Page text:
Thursday, July 29, 2010

Textual Notes on 1 Peter 5:5-6

Image:  An ancient manuscript with the ending of 1 Peter

A few more textual gleanings from 1 Peter 5:5-6 (after preaching last Lord's Day on “Clothed with Humility” from 1 Peter 5:5-7:

First, in v. 5 after the initial adverb homoios (“likewise”) some texts add a post-positive conjunction etc. Variations:

1. Add de: original hand of Sinaiticus, Psi

2. Add de oi: several minuscules including 33 etc.

3. Add de kai oi: various minuscules including 614

Analysis: This provides another example of a place where Sinaiticus diverges both from Vaticanus and from the received text.

Second, in v. 5 variations exist on the inclusion or omission of the participle hupotassomenoi. Variations:

1. P72 adds the preposition en before allelois;

2. The received text (including the majuscule P) reads allelois hupotassomenoi (“submitting to one another”);

3. A few minuscules (614, etc.) read allelois hupotagomen (“let us submit to one another”);

4. One codex (Psi) reads allelous agapasate (“love one another”).

5. The critical heavyweights Sinaiticus, Vaticanus, and Alexandrinus agree in omitting the participle.

Analysis: Inclusion or exclusion certainly alters translation:

Inclusion:

AV: “Yea, all of you be subject one to another, and be clothed with humility”

NKJV: “Yes, all of you be submissive to one another, and be clothed with humility”

Exclusion:

NIV: “All of you, clothe yourselves with humility toward one another”

NASB: “and all of you, clothe yourselves with humility toward one another”

There is a strong external argument for keeping the participle with the imperative since this is typical of the Petrine style. The verb “to submit” is also a Petrine favorite (cf. 1 Peter 2:13, 18; 3:1; 5:5).

Third, in v. 6 after the prepositional phrase en kairo (“in due time”) some manuscripts add episkopes (making the phrase “in the time of visitation”; cf. “in the day of visitation” 1 Peter 2:12). This addition appears in Codices A, P, and Psi and in various minuscules. It is not included in the traditional text or in the Alexandrian heavyweights. Oddly, Metzger says, “After kairo the Textus Receptus adds episkopes….”; he then dismisses it as a “scribal addition derived from 2:12” (Textual Commentary, p. 696). This is odd because Scrivener’s printed version of TR does not include episcopes and translation based on the TR do not reflect its inclusion (cf. the AV which reads: “that he may exalt you in due time”). Is this an error by Metzger?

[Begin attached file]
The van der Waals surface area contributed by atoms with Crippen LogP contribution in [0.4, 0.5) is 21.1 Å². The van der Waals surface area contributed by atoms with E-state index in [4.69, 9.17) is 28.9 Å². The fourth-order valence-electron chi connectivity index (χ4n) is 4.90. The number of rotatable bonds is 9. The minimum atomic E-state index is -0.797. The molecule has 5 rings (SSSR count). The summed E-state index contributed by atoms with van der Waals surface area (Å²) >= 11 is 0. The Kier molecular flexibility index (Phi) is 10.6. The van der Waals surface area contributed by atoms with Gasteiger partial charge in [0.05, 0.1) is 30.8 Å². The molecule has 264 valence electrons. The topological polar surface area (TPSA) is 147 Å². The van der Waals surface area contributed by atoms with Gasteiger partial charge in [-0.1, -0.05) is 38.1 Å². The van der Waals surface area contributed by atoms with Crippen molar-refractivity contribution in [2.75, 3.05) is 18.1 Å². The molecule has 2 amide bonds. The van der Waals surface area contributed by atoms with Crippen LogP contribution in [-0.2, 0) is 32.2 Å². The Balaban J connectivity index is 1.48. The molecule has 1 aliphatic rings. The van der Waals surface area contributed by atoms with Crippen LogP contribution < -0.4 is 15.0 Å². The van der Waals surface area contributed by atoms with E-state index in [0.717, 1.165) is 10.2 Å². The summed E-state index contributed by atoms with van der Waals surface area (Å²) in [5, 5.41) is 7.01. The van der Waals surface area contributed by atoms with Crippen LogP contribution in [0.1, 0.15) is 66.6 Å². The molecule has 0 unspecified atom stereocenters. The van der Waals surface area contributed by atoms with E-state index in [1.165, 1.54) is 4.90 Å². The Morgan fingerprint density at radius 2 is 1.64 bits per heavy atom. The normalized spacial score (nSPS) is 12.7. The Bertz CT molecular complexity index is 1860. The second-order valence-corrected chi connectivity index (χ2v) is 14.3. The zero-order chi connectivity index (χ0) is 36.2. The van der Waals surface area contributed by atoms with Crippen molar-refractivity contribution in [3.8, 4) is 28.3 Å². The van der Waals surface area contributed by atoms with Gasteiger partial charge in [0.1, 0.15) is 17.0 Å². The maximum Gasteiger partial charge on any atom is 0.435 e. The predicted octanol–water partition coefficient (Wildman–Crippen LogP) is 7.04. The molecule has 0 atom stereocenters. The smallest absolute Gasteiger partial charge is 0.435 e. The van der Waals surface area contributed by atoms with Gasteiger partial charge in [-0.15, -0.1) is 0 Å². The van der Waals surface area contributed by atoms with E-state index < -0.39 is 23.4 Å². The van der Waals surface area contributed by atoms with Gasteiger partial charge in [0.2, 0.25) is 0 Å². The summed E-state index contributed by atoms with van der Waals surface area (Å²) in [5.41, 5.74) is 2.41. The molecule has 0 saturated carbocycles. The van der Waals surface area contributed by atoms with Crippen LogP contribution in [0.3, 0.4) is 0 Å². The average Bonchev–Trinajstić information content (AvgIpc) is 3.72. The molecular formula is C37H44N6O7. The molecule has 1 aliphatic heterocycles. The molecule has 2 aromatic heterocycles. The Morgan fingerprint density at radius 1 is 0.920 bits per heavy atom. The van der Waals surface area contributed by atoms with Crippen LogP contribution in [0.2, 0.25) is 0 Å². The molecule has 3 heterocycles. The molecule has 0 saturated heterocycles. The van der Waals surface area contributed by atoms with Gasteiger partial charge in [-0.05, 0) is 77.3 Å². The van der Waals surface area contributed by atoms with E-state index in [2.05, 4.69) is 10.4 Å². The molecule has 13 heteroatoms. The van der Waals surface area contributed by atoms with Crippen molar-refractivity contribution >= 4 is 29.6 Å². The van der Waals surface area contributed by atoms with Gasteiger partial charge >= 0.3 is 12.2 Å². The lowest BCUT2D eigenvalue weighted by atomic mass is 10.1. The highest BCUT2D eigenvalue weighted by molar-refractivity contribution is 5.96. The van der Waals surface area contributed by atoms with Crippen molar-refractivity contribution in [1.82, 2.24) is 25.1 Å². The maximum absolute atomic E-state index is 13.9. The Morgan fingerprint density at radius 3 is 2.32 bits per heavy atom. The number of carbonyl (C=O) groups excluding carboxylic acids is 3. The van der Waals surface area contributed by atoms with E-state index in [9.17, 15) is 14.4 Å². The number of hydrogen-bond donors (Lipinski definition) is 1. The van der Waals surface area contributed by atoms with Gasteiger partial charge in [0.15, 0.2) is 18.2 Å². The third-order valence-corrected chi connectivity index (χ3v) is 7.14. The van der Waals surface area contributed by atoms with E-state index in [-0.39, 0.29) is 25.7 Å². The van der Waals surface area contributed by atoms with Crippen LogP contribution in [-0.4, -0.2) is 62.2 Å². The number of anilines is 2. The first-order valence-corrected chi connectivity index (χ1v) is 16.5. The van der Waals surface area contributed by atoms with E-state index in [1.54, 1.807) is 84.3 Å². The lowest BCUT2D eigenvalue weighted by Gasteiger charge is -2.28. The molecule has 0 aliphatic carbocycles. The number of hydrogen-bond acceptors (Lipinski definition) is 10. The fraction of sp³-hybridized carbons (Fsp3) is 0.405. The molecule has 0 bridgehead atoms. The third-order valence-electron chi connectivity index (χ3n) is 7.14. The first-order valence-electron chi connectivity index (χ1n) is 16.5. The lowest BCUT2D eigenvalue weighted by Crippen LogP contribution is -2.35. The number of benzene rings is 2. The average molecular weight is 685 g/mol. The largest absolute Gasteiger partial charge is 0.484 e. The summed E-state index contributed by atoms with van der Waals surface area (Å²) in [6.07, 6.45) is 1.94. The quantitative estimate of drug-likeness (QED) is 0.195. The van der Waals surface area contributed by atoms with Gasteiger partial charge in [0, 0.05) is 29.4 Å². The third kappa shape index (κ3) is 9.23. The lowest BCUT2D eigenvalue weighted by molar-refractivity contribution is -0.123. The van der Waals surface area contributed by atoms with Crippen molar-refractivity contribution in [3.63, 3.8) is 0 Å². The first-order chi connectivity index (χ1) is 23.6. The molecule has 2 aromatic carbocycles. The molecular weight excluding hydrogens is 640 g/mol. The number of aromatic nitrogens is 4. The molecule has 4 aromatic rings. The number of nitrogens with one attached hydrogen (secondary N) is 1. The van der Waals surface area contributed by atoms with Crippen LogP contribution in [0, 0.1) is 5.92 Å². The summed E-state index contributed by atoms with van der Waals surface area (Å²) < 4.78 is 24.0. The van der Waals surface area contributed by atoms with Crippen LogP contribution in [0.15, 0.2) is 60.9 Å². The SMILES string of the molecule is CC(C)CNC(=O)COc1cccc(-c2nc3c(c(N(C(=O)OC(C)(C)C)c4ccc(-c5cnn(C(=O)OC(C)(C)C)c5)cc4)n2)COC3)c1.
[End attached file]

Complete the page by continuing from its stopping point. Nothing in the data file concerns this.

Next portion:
Analysis: Contrary to Metzger, this appears to be a place where the so-called “oldest and most reliable manuscripts” support the traditional reading over against variations found in other ancient sources (including Codex Alexandrinus).

Conclusions: One of the typical comments made by those who support the modern eclectic text is that there are only a handful of major textual issues in the NT (namely the pericope adulterae of John 7:53-8:11 and so called Longer Ending of Mark [Mark 16:9-20]). Comparison of the received text and the modern critical Greek text, however, reveals variations in nearly every verse in the NT. What does this mean for the stability of the text of Scripture? For its canonicity?

JTR

2 comments:

Anonymous said...

Brother Riddle,
I have been trying for some time to find the arguments of critical editors for excluding hupotassomenoi from their editions in this verse, and counter-arguments. I have not found anyone who even acknowledges that the participle exists among the critical editors, nor can I find any discussion about manuscript variations in I Peter 5:5 except yours. Since I have many text-critical and majority text resources this baffles me and makes me believe that there is some embarrassing reason for the failure to even discuss the evidencial isues.
I have found evidence that there were 106 manuscripts recognized by Kenneth Yoo as of 2001 that contain parts or all of I Peter, but as to the completeness or condition of these manuscrpts I can find very little information.Mr.Yoo has classified the I Peter manuscripts as having 27 Alexandrian text-types, 63 byzantine text-types, and 16 mixed text-types.
According to William Pierpoint's Majority Text Notes ALL the Majority Manuscripts contain the partiple in this verse.
Comfort and Barret believe P72, a small codex made for private use to be the oldest I Peter manuscript, and they characterize it as a "free and often careless transcription..". P72 does not contain the participle.
I thank you for bringing up these verses and ask that if you know where I can find more details on the I Peter manuscripts and particularly the thinking of various editors about hupotassomenoi that you would pass it along.
Blessings,
Matthew

Pastor Jeff said...

Matthew,

Thanks for your comment and for the information. Sounds like you've done some good research. I don't have any other info about manuscripts. My study is based simply on study of the apparatus of NA 27. It might be interesting to see if NA 28 makes any changes in the apparatus. I think the omission of the participle probably comes from it being lacking in p72 and the modern text critical impulse to give pride of places to manuscripts they deem to be the oldest, particularly the papyri, neglecting to consider the possibility of unintentional or intentional error. Clearly the participle was included in the ecclesiastical text.

Again thanks, JTR